Welcome to the families section of iFace. If you have a brother or sister with a disfigurement and would like to talk about what it's like, or if you have a disfigurement and your parents have given you some brilliant (or awful!) advice, this is the place for you. Don't forget the 'Add your story' button at the bottom of the green box on the right if you have ideas for new forum subjects.
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There is absolutely no reason why you shouldn't wear clothes that show your scar or your difference. You should not have to feel that you need to cover yourself up.
It is important to feel comfortable in what you are wearing, and it is fine to feel a little bit nervous if you are trying out a new look or showing your scars or difference for the first time.
You can always take a little jumper with you and take it off when you are feeling more confident. It sounds like you should keep the top and give it a go. You might just want to wear it around the house for a few hours to get used to your new look.
Just focus on the fact that you look great and that others will also think the same.
If you would like more tips or stratagies as to how to build your self-confidence you can contact email@example.com
It's worth remembering that it's not always easy for other people to understand how you feel about things or understand what it's like for you. You might need to give them examples of things that have happened and how this has made you feel so that they can help you.
E.g. rather than just saying, 'Other people give me a hard time', it will help other people to understand better if you can explain if you can explain what has happened in more detail and say how it affects you in more detail. E.g. 'Other people at school ask me about my face and it's really annoying me because I don't want to deal with their questions all the time. I feel like I don't want to go to school. Can you help me work out what to do please?'
There is no magic cure that will make you suddenly feel good about how you look. It is more about slowly changing the way you think about yourself and also doing some practical things to help.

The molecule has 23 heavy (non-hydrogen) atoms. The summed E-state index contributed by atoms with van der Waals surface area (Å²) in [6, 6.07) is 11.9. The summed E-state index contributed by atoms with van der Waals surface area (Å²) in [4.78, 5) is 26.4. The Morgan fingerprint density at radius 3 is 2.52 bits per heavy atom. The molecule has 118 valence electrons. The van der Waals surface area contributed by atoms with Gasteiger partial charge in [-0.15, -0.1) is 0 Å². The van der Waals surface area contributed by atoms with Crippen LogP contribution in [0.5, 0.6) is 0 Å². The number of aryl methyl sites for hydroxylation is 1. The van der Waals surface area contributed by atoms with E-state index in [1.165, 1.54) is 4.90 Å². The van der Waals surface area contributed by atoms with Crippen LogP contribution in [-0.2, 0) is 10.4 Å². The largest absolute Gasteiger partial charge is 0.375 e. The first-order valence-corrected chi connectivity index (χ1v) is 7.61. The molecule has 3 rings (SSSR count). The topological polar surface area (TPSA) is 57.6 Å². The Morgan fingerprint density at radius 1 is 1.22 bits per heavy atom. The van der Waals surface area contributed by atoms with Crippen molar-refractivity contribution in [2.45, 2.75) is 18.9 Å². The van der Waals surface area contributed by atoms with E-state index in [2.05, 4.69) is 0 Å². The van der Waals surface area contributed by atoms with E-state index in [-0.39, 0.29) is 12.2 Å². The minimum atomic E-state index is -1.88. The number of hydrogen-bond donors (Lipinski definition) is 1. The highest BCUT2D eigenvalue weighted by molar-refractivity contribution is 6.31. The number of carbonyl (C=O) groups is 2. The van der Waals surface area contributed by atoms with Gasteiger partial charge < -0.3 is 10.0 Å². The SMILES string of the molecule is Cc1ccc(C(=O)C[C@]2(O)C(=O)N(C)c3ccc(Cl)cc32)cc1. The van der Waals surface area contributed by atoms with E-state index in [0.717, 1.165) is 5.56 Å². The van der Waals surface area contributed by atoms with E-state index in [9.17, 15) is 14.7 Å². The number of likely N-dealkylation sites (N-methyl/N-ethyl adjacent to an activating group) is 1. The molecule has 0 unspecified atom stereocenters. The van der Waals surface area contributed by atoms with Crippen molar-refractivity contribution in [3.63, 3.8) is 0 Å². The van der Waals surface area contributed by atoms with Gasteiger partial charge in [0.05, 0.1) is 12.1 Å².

It's really easy to look in the mirror and focus on what you don't like and these negative thoughts can become overwhelming. Start to think about what you DO like about your appearance, e.g. your eyes, your smile, your nails, your height. It might help to ask a trusted friend what they like about their appearance and get them to help you think about yours.
Taking pride in your overall look can help make you feel more confident on the inside too. A good haircut, some new clothes, planning what you want to wear, some great nail varnish or jewellery can all give you a boost. If you can't afford to buy new things, go vintage, swap or borrow things with friends or put some special items on your Christmas and birthday list!
Do you get any time alone with your Mum or Dad when you can talk to them about how you're feeling, e.g. on the way to the supermarket or walking to school? If not, is there a family friend, one of your friends' parents or a teacher you can chat to?
You could suggest that you have time alone with your Mum or Dad once in a while. This could be a monthly shopping trip, going on the local climbing wall or a regular chat at the end of each day or week.
www.cafamily.org.uk/siblings has information that you could show your parents which explains how you and other teenagers in a similar situation to you may be feeling. www.sibs.org.uk has lots of information and support for teenagers who have a brother or sister who has a disfigurement or another disability.